Protection from Lethal Challenge in Young Mice. The S230.15 mAb has recently been shown to protect against replication of recombinant SARS-CoV bearing another palm civet S glycoprotein (SZ16) in young mice (39). Surprisingly, the same mAb did not completely protect 12-month-old BALB/c mice against lethal challenge with another civet variant, icHC/SZ/61/03. To determine whether the failure of the passive immunization against icHC/SZ/61/03 was specific for aged mice, an identical passive immunization experiment was performed in 10-week-old BALB/c mice. As shown previously in 8-week-old mice (39), young mice challenged with icHC/SZ/61/03 did not loose weight or display other clinical disease symptoms (data not shown) and virus titers in young and old mice were comparable. Interestingly only 1 out of 3 mice that received a dose of 250 μg S230.15 had detectable viral titers (7*106 pfu/gr), demonstrating enhanced functional activity in younger animals. In control animals, icHCSZ6103 replicates to equivalent titers at day 2 post infection, suggesting that passive antibody transfer may be less efficient at protecting the lungs of immunosenescent populations.

The recent development of a mouse adapted SARS-CoV (icMA15) (35) allowed us to test mAb effectiveness in young mice against a homologous lethal challenge virus. The MA15 virus has a single mouse-adapted change in the S glycoprotein at residue Y436H. Ten-week-old BALB/c mice that received 25 μg of S227.14 were significantly and completely protected against weight loss after challenge with icMA15 (FIG. 5A). Animals that received either S230.15 or S109.8 all had significant weight loss starting by day 3 or 2 post infection respectively (t-test; p<0.01, with a maximum of 15%, but eventually leveled out by day 4 (FIG. 5A). Virus titers in lungs of animals that received S227.14 were lower on day 2 as compared to S230.15, S109.8 and the D2.2 control (FIG. 5B). Interestingly, at day 4, no virus could be detected in lungs of animals treated with S227.14 (FIG. 5C), suggesting that the icMA15 mutation Y436H affected S230.15 binding and neutralization efficacy.

Example 11

Post infection treatment of Lethal Challenge. Given the possibility of lethal infection and community spread, antibody prophylaxis following SARS-CoV exposure is an important Public Health consideration and especially for laboratory personnel. Therefore, one of the most efficient cross-neutralizing mAbs, S230.15 was used prophylactically at a dose of 250 μg at different times post-exposure with icGZ02 in an aged infection model. Complete protection from weight loss was observed when 12-month-old BALB/c mice were immunized 1 day prior to challenge (FIG. 6A). Mice immunized at the time of infection lost up to 10% weight by day 2 post challenge (t-test; p<0.01), but recovered by day 3. Treatment of BALB/c mice at 1, 2 or 3 days post challenge did not protect against weight loss suggesting a narrow window of prophylactic activity in the acute lethal mouse model. (FIG. 6A).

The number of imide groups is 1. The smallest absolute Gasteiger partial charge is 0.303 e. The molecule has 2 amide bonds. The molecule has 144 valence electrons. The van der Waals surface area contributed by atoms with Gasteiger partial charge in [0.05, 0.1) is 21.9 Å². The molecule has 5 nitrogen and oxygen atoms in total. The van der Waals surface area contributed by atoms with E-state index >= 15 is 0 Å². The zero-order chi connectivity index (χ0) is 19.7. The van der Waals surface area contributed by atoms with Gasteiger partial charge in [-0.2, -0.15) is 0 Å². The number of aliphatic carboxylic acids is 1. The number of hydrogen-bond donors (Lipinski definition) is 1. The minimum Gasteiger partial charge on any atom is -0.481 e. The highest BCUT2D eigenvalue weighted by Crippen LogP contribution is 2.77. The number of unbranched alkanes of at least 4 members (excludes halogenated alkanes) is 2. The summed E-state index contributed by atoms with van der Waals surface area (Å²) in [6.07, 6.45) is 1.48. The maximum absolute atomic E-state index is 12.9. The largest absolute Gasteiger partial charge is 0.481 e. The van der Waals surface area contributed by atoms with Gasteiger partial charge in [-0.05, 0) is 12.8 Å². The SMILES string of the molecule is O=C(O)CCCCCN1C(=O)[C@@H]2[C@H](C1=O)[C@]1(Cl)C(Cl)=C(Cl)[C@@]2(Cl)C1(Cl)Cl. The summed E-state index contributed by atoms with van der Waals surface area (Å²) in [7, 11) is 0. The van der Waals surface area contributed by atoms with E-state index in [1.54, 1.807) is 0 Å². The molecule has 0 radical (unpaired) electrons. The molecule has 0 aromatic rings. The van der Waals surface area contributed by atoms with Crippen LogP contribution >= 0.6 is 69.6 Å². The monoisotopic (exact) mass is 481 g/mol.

Virus titers were examined in the lungs on days 2 and 4. By day 2 post challenge, complete protection against virus replication in lungs of BALB/c mice treated with mAb 1 day prior to challenge was observed (ANOVA; p<0.01; FIG. 6B). In contrast, a 5 log reduction in virus titers was observed when treated on the day of challenge (detectable virus in only 1 out of 4 animals, ANOVA; p<0.01). Consonant with the development of severe clinical disease, no reduction in viral titers was observed when treated 1 day post challenge (FIG. 6B). By day 4 post challenge, virus was no longer detectable in lungs of mice treated −1, 0, 2 or 3 days post challenge (ANOVA; p<0.01) and only detectable in 1 out of 5 BALB/c mice treated with mAb on day 1 post challenge (FIG. 6B).

These data suggest that the lethal course of SARS-CoV infection in the mouse model may well be set within the first 24h post infection, as this mAb was not capable of reducing the clinical course of disease.

Example 12